In today’s copy of The Times, Theresa May has an article launching her bid to become Conservative Party Leader and therefore Prime Minister. The piece ticks as many boxes as possible for the two electorates she has to satisfy: first, her 329 fellow Conservative Members of Parliament; and, secondly, the 150,000 Conservative Party members. It also finds room for a dig or two at other candidates (or, at least, one other candidate).
People in the higher education sector will have mixed views about the idea of the Home Secretary moving up to the top post. She has presided over a gradual tightening of the rules for international students and refused to remove students from the target for reducing net inward migration. Higher education institutions have had to live with backdoor regulation by the Home Office. On the other hand, there is respect for her experience and toughness: two characteristics that might be especially important in the months ahead as the consequences of the referendum play out.
What does it all mean for higher education? Her new article has a particular focus on social mobility, with various mentions of education:
If you’re born poor in today’s Britain, you will die on average nine years earlier than others. If you’re black, you’re treated more harshly by the criminal justice system than if you’re white. If you’re a white, working-class boy, you’re less likely than anybody else in Britain to go to university.
If you’re at a state school, you’re less likely to reach the top professions than if you’re educated privately. If you’re a woman, you still earn less than a man. If you suffer from mental health problems, there’s too often not enough help to hand. If you’re young, you’ll find it harder than ever before to own your own home. These are all burning injustices, and I am determined to fight against them.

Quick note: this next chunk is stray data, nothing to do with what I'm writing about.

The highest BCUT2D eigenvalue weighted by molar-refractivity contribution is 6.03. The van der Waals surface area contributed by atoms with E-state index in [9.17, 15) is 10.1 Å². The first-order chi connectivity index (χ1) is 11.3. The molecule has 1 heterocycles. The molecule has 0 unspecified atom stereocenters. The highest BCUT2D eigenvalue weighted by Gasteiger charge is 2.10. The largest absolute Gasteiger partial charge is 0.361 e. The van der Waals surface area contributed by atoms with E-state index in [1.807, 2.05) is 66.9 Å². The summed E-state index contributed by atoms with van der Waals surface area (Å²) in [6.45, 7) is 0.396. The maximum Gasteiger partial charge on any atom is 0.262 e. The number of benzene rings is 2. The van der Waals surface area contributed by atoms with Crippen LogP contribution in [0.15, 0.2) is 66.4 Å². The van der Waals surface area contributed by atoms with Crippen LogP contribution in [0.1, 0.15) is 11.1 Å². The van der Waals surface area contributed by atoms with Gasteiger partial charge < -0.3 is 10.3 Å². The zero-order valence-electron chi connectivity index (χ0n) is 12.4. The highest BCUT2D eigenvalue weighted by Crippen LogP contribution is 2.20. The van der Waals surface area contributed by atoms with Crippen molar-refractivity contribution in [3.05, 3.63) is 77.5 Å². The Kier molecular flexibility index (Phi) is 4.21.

But the mission to make Britain a country that works for everyone goes further than fighting these injustices. If you’re from an ordinary, working-class family, life is just much harder than many people in politics realise. You have a job, but you don’t always have job security. You have your own home, but you worry about mortgage rates going up. You can just about manage, but you worry about the cost of living and the quality of the local school, because there’s no other choice for you.
Frankly, not everybody in Westminster understands what it’s like to live like this. And some need to be told that what the government does isn’t a game, it’s a serious business that has real consequences for people’s lives.
Whether or not Theresa May manages to beat Boris Johnson and the other candidates (and her chances are not bad), this is highly unlikely to depend upon her views on higher education. But it is still worth noting that, in a speech delivered in 2013 (entitled ‘We Will Win by Being the Party for All’) that was widely seen as early moves towards a leadership bid, she called for lower tuition fees for certain disciplines:
government should identify the training and skills capabilities we need, and tailor its policies accordingly. It could encourage the establishment of more technical schools. It could work with schools and business to get more young people studying science, technology, engineering and maths. It could fund deep discounts in tuition fees for students who want to study degrees like engineering, where we have a shortage of skilled workers. This kind of planning already takes place in the immigration system, with a shortage occupation list in key sectors, so I don’t see why we shouldn’t apply the same logic to our own workforce.
Others have floated with this idea in the past and it is more problematic than it initially appears: when Labour were rumoured to be toying with the idea before the 2015 general election, we pointed out some of the flaws with it. But, as this is one of Theresa May’s few recent public comments about the future of the education system and she could be Prime Minister in a few weeks, it perhaps still worth noting.